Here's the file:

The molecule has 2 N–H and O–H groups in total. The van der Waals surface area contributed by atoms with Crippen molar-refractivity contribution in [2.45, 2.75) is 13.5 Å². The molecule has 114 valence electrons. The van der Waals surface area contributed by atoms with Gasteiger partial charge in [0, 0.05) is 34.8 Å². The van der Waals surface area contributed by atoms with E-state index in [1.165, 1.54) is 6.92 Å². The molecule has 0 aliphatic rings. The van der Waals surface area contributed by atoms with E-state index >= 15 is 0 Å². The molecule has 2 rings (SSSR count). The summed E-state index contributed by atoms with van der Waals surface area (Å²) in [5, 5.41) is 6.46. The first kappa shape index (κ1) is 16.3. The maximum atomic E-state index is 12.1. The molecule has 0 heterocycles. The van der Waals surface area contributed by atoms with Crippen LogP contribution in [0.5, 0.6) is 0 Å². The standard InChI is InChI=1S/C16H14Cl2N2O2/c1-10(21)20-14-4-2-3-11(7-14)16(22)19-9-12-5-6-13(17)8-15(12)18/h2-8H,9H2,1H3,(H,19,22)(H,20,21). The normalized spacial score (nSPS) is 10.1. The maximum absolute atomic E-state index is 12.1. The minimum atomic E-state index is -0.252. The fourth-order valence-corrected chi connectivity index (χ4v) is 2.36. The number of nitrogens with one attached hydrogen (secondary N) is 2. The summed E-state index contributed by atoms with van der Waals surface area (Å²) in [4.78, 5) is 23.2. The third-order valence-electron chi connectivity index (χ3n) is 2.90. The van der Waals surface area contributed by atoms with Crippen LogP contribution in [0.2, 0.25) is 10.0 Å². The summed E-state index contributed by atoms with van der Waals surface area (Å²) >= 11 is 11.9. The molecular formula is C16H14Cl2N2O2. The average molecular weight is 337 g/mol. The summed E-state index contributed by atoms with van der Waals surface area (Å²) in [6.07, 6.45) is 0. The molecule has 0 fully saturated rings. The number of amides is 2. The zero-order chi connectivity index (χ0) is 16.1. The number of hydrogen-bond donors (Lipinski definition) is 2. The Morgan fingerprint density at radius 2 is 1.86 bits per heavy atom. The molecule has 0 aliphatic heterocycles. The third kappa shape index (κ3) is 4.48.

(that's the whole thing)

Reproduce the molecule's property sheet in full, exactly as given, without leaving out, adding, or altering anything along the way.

The molecule has 2 N–H and O–H groups in total. The van der Waals surface area contributed by atoms with Crippen molar-refractivity contribution in [2.45, 2.75) is 13.5 Å². The molecule has 114 valence electrons. The van der Waals surface area contributed by atoms with Gasteiger partial charge in [0, 0.05) is 34.8 Å². The van der Waals surface area contributed by atoms with E-state index in [1.165, 1.54) is 6.92 Å². The molecule has 0 aliphatic rings. The van der Waals surface area contributed by atoms with E-state index >= 15 is 0 Å². The molecule has 2 rings (SSSR count). The summed E-state index contributed by atoms with van der Waals surface area (Å²) in [5, 5.41) is 6.46. The first kappa shape index (κ1) is 16.3. The maximum atomic E-state index is 12.1. The molecule has 0 heterocycles. The van der Waals surface area contributed by atoms with Crippen LogP contribution in [0.5, 0.6) is 0 Å². The standard InChI is InChI=1S/C16H14Cl2N2O2/c1-10(21)20-14-4-2-3-11(7-14)16(22)19-9-12-5-6-13(17)8-15(12)18/h2-8H,9H2,1H3,(H,19,22)(H,20,21). The normalized spacial score (nSPS) is 10.1. The maximum absolute atomic E-state index is 12.1. The minimum atomic E-state index is -0.252. The fourth-order valence-corrected chi connectivity index (χ4v) is 2.36. The number of nitrogens with one attached hydrogen (secondary N) is 2. The summed E-state index contributed by atoms with van der Waals surface area (Å²) in [4.78, 5) is 23.2. The third-order valence-electron chi connectivity index (χ3n) is 2.90. The van der Waals surface area contributed by atoms with Crippen LogP contribution in [0.2, 0.25) is 10.0 Å². The summed E-state index contributed by atoms with van der Waals surface area (Å²) >= 11 is 11.9. The molecular formula is C16H14Cl2N2O2. The average molecular weight is 337 g/mol. The summed E-state index contributed by atoms with van der Waals surface area (Å²) in [6.07, 6.45) is 0. The molecule has 0 fully saturated rings. The number of amides is 2. The zero-order chi connectivity index (χ0) is 16.1. The number of hydrogen-bond donors (Lipinski definition) is 2. The Morgan fingerprint density at radius 2 is 1.86 bits per heavy atom. The molecule has 0 aliphatic heterocycles. The third kappa shape index (κ3) is 4.48.